Rhys Fehrenbacher stars as J in They, the feature debut by writer-director Anahita Ghazvinizadeh which tackles gender identity. Born as a boy but identifying as a girl, J takes hormone blocking medication to postpone puberty while they embark on a journey of self-discovery. When J’s parents are away for the weekend, older sister Lauren (Nicole Coffineau) and her boyfriend Araz (Koohyar Hosseini) arrive to look after her. Unfortunately, the acting comes across as amateurish and this in turn makes J’s interactions with those around her feel stilted and unnatural. What begins as an intriguing premise loses its way around halfway through when a dinner scene at Araz’s Iranian parent’s house is dragged out so long that you’d think they’d changed the reel and put a different movie on.
A character study is the focal point in steamy Chilean drama Los Perros, written and directed by Marcela Said who began her filmmaking career in documentaries. The central character is Mariana (Antonia Zegers), a bored and restless kept woman who wants to break out of the caged life she’s found herself in. Controlled by both her husband Pedro (Rafael Spregelburd) and her father Francisco (Alejandro Sieveking), she seeks solace from her horse-riding instructor Juan (Alfredo Castro), an ex-colonel with a dark and mysterious past. Visually the film is very impressive and cinematographer Georges Lechaptois takes full advantage of the stunning backdrop it unfolds against. Zegers gives a strong lead performance as Mariana’s unpredictable nature drives the story forward. However, once the initial metaphor is established and Mariana is seen to be the titular ‘dog’, the narrative treads water through the final act.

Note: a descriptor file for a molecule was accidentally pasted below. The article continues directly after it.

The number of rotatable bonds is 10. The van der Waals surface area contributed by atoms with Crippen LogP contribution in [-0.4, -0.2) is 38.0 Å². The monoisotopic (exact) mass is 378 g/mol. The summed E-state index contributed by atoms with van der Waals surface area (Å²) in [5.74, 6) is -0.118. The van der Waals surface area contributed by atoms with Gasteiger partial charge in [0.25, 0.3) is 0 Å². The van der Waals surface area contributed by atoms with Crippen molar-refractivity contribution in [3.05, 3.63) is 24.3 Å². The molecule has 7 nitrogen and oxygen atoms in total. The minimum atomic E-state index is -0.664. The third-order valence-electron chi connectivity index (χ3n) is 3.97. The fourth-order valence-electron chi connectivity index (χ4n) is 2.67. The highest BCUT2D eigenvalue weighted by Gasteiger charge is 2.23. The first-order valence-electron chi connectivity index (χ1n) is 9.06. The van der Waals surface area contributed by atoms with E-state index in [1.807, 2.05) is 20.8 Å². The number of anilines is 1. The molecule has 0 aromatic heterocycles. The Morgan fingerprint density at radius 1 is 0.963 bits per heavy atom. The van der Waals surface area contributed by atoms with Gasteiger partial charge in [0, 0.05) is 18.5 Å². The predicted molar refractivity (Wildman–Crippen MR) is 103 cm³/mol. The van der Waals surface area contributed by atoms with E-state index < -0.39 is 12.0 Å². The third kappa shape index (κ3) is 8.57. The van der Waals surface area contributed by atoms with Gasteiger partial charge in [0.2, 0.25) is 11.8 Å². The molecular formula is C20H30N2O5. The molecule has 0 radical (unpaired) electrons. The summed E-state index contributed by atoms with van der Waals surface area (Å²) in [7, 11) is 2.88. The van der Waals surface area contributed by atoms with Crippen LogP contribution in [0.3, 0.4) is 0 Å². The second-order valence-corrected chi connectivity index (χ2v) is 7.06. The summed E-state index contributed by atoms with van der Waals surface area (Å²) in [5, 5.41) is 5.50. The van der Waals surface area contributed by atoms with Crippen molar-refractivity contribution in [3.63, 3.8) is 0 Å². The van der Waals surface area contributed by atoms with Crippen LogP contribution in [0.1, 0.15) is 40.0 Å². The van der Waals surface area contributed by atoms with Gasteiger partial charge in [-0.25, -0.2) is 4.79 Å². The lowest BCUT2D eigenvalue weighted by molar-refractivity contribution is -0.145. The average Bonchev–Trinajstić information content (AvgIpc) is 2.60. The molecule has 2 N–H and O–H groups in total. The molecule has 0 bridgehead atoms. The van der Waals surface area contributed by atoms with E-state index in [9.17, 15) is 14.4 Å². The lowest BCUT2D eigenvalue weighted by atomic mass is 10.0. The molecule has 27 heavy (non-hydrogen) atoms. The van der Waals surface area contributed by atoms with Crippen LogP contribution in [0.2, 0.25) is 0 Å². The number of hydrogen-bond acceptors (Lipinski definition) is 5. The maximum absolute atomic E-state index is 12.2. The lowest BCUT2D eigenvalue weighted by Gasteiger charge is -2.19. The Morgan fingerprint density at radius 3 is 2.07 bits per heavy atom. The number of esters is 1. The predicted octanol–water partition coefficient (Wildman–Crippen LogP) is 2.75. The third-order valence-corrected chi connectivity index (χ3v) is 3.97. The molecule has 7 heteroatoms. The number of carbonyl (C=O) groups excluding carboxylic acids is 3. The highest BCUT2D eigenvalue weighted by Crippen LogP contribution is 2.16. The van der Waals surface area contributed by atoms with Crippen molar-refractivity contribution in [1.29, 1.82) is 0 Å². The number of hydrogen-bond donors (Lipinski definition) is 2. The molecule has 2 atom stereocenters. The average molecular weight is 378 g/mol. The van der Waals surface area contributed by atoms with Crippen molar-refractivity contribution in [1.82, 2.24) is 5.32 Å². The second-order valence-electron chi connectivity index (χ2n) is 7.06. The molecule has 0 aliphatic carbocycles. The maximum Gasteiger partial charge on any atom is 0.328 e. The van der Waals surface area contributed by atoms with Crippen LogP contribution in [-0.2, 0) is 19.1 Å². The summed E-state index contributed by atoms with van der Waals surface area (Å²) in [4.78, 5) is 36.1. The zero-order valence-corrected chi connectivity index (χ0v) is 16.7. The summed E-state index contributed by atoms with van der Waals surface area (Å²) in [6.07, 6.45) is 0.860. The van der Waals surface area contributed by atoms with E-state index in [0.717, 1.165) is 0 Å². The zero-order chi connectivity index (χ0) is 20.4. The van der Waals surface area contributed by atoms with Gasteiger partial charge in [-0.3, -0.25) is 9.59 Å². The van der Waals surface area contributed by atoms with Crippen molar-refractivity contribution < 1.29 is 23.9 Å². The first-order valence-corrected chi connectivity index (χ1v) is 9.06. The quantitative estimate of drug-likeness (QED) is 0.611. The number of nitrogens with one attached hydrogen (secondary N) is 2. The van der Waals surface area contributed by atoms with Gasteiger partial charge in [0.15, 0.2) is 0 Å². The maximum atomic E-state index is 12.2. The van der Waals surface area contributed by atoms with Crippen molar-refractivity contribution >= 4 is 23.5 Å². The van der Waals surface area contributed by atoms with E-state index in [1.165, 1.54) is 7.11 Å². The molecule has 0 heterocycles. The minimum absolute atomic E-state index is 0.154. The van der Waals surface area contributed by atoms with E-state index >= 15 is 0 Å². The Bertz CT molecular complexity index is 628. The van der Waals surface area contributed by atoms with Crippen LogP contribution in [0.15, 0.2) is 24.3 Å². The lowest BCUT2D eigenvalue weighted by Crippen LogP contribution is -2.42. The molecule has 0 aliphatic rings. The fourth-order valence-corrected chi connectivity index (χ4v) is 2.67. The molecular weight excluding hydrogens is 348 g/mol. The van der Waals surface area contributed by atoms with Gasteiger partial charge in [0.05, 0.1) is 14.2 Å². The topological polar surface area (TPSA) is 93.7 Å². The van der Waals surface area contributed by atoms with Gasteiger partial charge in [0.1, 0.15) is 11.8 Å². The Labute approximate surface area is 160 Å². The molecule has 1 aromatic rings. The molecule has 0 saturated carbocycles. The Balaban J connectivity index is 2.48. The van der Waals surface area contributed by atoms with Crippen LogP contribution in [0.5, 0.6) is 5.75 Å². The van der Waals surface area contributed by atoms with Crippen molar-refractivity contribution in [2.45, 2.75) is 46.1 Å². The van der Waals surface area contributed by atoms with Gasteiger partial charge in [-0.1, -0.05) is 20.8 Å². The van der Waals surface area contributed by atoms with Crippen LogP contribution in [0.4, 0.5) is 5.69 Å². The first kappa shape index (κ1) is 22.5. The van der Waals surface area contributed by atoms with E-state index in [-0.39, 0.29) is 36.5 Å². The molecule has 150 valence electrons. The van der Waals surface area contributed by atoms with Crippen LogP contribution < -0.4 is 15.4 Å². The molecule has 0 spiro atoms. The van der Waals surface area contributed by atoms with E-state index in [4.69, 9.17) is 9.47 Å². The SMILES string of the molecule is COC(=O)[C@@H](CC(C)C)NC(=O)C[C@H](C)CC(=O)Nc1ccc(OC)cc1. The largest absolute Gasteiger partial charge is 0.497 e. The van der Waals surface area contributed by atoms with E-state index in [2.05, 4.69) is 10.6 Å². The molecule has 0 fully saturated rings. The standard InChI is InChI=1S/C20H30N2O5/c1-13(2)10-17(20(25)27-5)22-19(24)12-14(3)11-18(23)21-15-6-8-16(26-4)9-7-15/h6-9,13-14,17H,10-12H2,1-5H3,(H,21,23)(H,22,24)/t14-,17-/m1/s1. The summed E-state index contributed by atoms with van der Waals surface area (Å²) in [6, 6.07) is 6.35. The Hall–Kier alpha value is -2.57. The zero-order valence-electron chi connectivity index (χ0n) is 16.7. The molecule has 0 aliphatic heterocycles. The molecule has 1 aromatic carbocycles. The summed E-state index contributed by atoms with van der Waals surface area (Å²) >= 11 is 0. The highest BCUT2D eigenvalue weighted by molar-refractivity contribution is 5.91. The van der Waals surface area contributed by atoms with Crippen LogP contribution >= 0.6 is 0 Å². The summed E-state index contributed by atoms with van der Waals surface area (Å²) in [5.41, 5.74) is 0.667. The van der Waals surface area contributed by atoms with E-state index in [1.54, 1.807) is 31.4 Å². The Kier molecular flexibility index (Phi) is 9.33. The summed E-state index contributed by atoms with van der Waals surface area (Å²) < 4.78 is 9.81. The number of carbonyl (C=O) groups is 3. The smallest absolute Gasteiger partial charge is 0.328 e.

In Steven Soderbergh’s crime comedy caper Logan Lucky, Adam Driver delivers what could be his career-best performance to date as hapless one-armed barman Clyde Logan. His brilliant role has inspired a reflection on cinema bartenders who know their craft from their crap.
Passengers wasn’t a great film, but it did have a great bartender in Arthur, played by Michael Sheen. The android smooth operator serves up drinks to star-crossed lovers Jim and Aurora on luxury spaceship Avalon and injects welcomed humour into the script, albeit not always intentionally.
My review in full.
Razor Charlie (From Dusk Till Dawn)
When the Gecko brothers played by George Clooney and Quentin Tarantino turn up at the Titty Twister rock bar, they are greeted by an intimidating leather-clad barman called Razor Charlie. Portrayed by Danny Trejo in a brief but memorable sequence, it soon transpires that all is not what it seems with the drinking-den clientele.
Sick Boy (T2)
Twenty years after the iconic original, Jonny Lee Miller reprised his excellent role as the entrepreneurial chancer Simon ‘Sick Boy’ Williamson. Now running the soulless Port Sunshine establishment, he sarcastically remarks that ‘the great wave of gentrification hasn’t hit us yet’.
My review in full.
When heavy drinking Henry Chinaski is a regular at the other side of your bar, it’s fair to say that you will have your work cut out. In steps Eddie played by Frank Stallone (Sly’s younger brother). When he’s not battling and bickering with Henry indoors as shown in the image above, they are out in the lot having a street fight.
Bob (The Drop)
Tom Hardy certainly isn’t known for having a subtle approach to acting, but goes against the grain with a nuanced performance is Boston-set crime drama The Drop. Running a bar used by local criminals as a drop-off point for ill-gotten goods, he gives a powerhouse turn that should go down as one of his best.
My review in full.